>Victor LaValle was our author guest for #blacklitchat last night on Twitter.
If you haven’t read his work, you really must. Smart, funny, surprising, challenging. We focused on his novel Big Machine which has been described as horror, satire, fantasy and includes heroes, religion, and evil beings.
We were very lucky to have Victor join us. He has a Twitter account, but isn’t active on Twitter and made an exception to join our chat. Which is very interesting as well because he is so good and, judging by the novel, would have us cracking up (and thinking) with tweets.
But if he is going to put all his typing energy into writing more stories and novels – it’s all good.
So, usually I post a link to a transcript. But the site I’ve been using can no longer provide a transcript – some TOS thing with Twitter. I’m sure there’s another way to provide a transcript that shows everyone’s comments (lots of folks joined us – yay!) – but I don’t have it today. [Edited 4/18 – What did I tell you about Dee Stewart? Of course she has a transcript link!]
Instead I grabbed the questions to Victor and his answers. Here’s the Q&A (led by Dee Stewart – who shouldered the work for this one and did so with very little notice. Appreciate my co-host always.)
Oh! And Carleen Brice, author of Children of the Waters and Orange Mint and Honey, hosted a giveaway on her blog to help promote the chat. That was a surprise from her (though it’s no surprise that she supports the chat – she was one of the first people to do so!). Thanks, Carleen.
Q1 – In your words, in less than 150 char, what is Big Machine?
A1:Big Machine is the whole United States today shrunk down to one easy to swallow capsule. Easy-ish.
Q2: Scary description. I know you intended to write a horror novel, why should we be frightened with Big Machine?
A2: Evocative sewer landscapes, homeless terrorists with bombs on their chests, monsters, and, of course, the specter of love.
Q3: There are so many nuggets to get. I’ve (@deegospel) reread chapter 55 too many times. What’s your process?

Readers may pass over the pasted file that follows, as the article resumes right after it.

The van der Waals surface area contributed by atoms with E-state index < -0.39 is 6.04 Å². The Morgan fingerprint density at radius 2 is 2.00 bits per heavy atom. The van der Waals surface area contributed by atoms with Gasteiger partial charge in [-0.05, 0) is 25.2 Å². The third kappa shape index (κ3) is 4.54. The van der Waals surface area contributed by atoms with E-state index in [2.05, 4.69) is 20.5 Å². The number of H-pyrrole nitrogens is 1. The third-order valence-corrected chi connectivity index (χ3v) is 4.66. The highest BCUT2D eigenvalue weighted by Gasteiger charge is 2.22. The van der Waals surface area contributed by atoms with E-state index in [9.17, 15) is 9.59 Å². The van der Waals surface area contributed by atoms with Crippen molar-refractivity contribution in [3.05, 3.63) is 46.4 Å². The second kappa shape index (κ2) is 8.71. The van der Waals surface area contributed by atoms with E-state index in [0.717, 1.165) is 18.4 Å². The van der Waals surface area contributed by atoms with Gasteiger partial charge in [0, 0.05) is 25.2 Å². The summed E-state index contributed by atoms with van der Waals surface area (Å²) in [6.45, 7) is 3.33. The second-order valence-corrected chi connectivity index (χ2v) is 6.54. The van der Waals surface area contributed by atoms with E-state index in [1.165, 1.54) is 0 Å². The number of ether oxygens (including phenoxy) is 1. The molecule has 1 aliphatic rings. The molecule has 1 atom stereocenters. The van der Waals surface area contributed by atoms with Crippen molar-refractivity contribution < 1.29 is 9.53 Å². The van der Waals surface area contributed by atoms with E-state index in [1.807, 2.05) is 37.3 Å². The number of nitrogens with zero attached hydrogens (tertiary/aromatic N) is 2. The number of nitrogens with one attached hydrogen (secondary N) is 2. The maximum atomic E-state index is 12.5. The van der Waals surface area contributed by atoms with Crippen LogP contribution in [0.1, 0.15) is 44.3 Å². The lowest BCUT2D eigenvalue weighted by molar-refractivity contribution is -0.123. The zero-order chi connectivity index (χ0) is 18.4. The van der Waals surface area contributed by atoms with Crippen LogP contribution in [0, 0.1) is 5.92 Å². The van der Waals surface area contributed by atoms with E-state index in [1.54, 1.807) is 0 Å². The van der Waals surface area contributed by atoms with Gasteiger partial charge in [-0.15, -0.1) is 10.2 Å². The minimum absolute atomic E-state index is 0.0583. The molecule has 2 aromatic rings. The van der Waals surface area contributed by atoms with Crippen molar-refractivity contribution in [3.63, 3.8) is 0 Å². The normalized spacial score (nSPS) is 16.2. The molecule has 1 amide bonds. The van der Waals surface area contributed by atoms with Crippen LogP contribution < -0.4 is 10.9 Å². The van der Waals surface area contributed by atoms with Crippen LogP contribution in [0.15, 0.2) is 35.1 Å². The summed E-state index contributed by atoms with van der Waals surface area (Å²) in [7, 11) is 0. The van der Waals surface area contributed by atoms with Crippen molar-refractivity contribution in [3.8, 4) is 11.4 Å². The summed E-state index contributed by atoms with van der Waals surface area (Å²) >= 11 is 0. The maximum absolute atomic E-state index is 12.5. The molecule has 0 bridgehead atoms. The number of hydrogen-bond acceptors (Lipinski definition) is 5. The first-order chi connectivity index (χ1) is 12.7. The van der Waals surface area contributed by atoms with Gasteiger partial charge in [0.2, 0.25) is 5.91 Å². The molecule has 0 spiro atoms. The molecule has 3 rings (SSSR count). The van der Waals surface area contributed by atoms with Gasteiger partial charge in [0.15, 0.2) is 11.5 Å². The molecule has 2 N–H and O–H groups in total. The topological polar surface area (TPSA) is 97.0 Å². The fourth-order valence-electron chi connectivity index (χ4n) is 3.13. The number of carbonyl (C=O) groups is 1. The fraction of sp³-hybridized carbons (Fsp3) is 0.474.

A3: I’m pulling the book down now. Let me see what chapter 55 says!
A3: Chapter 55 – the wasp larva and the needle. Good times.
Q3b: I don’t want to share any spoiler, but did you know before you wrote the story Ricky [would] be in that situation?
A3: Funny, but that’s one thing that was there from the start. I couldn’t get rid of it! I wrote the rest to find out why.
Q4: Did you build Big Machine differently than the Ecstatic? If so, what was different, if not how do you do it?
A4: The ecstatic was built on voice and personal history. Big Machine was built on old school narrative. That’s the difference.
A4b: When I wrote Ecstatic I didn’t understand what a plot was. Not really. With Big Machine I learned.
A4c: The big thing: the first third of book is only about posing questions. Different from stories!
Q5: When you decided to write Big Machine, you used narrative voice to write Ricky’s story or you wanted to tackle nv?
A5: I felt sure about voice so it was about plot, pacing. I went back to classics to keep readers turning pages.
Q6 via @sweat_btwn: What is your inspiration to write? What’s in your room? Any ritual or routine?
A6: Right now I’m still inspired by Thom Yorke’s dancing in lotus flower video!
A6b: By which I mean pure abandon.
Q7: via @carleenbrice There has been word that you’re writing a screenplay for Big Machine. What is that process like?
A7: I’m writing it for sure. It’s been an education. Learning to switch from written language to visual language. Tough as sh*t.
Q7b: How much of a challenge was it switching from short story to novel?
A7b: Very tough. Story is abt. problem on p1, solution on p.25. Novel is problem on p1, solution on p400!
A7c: So in novel you have to come up with many other questions/answers so you can put off the big answer til the end.
Q8: via @EvelynNAlfred Which classics did you read to help you with plotting Big Machine?
A8: Moby Dick. Narr. of Olaudah Equiano. Various Jane Austen. Bible. For reals!
a8b: Jane Austen was an atom smasher!
Q9 Big Machine has been described as horror, fantasy, satire. How (if u do) wld u categorize? Is it limiting to do so?
A9: I really think the best books are the hardest to categorize. What’s Gayl Jones? Literary? Horror? Feminist? Poetry? Yes!
A9b: not really the humblest answer, was that? Oh well.
Q10 via @conniebriscoe Are you teaching yourself to write the screenplay? Or working with someone?”
A10: tried to teach myself years back and FAILED! Took a great course at a program: @BingerFilmlab. Amazing.
Victor (at the end): Thanks again for having me. Hope you had as much fun as I did.
We certainly did!